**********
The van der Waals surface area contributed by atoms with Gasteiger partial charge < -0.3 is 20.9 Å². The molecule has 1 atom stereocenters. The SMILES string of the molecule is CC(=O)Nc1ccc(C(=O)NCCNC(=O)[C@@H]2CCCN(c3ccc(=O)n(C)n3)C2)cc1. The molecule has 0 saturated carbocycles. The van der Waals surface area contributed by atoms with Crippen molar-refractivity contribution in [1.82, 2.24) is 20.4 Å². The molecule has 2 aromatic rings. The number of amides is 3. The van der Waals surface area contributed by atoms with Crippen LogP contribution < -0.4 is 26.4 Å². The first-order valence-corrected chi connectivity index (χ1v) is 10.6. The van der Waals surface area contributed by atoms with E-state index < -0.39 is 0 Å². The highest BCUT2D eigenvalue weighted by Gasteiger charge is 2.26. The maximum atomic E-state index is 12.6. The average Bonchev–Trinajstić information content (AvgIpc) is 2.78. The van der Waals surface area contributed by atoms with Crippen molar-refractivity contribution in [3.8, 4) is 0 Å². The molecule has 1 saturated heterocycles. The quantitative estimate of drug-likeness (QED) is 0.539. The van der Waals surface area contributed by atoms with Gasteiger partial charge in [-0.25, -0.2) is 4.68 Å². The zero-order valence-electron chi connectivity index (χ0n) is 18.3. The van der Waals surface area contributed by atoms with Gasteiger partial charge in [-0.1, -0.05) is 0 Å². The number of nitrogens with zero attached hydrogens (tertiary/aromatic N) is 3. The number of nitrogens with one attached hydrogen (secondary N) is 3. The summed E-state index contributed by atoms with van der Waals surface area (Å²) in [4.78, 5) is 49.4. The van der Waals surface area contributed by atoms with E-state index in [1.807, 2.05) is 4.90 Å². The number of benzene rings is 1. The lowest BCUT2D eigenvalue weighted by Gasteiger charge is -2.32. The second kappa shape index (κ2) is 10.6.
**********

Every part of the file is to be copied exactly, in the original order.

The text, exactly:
The van der Waals surface area contributed by atoms with Gasteiger partial charge < -0.3 is 20.9 Å². The molecule has 1 atom stereocenters. The SMILES string of the molecule is CC(=O)Nc1ccc(C(=O)NCCNC(=O)[C@@H]2CCCN(c3ccc(=O)n(C)n3)C2)cc1. The molecule has 0 saturated carbocycles. The van der Waals surface area contributed by atoms with Crippen molar-refractivity contribution in [1.82, 2.24) is 20.4 Å². The molecule has 2 aromatic rings. The number of amides is 3. The van der Waals surface area contributed by atoms with Crippen LogP contribution < -0.4 is 26.4 Å². The first-order valence-corrected chi connectivity index (χ1v) is 10.6. The van der Waals surface area contributed by atoms with E-state index < -0.39 is 0 Å². The highest BCUT2D eigenvalue weighted by Gasteiger charge is 2.26. The maximum atomic E-state index is 12.6. The average Bonchev–Trinajstić information content (AvgIpc) is 2.78. The van der Waals surface area contributed by atoms with Crippen molar-refractivity contribution in [3.8, 4) is 0 Å². The molecule has 1 saturated heterocycles. The quantitative estimate of drug-likeness (QED) is 0.539. The van der Waals surface area contributed by atoms with Gasteiger partial charge in [-0.25, -0.2) is 4.68 Å². The zero-order valence-electron chi connectivity index (χ0n) is 18.3. The van der Waals surface area contributed by atoms with Gasteiger partial charge in [-0.1, -0.05) is 0 Å². The number of nitrogens with zero attached hydrogens (tertiary/aromatic N) is 3. The number of nitrogens with one attached hydrogen (secondary N) is 3. The summed E-state index contributed by atoms with van der Waals surface area (Å²) in [4.78, 5) is 49.4. The van der Waals surface area contributed by atoms with E-state index in [1.807, 2.05) is 4.90 Å². The number of benzene rings is 1. The lowest BCUT2D eigenvalue weighted by Gasteiger charge is -2.32. The second kappa shape index (κ2) is 10.6.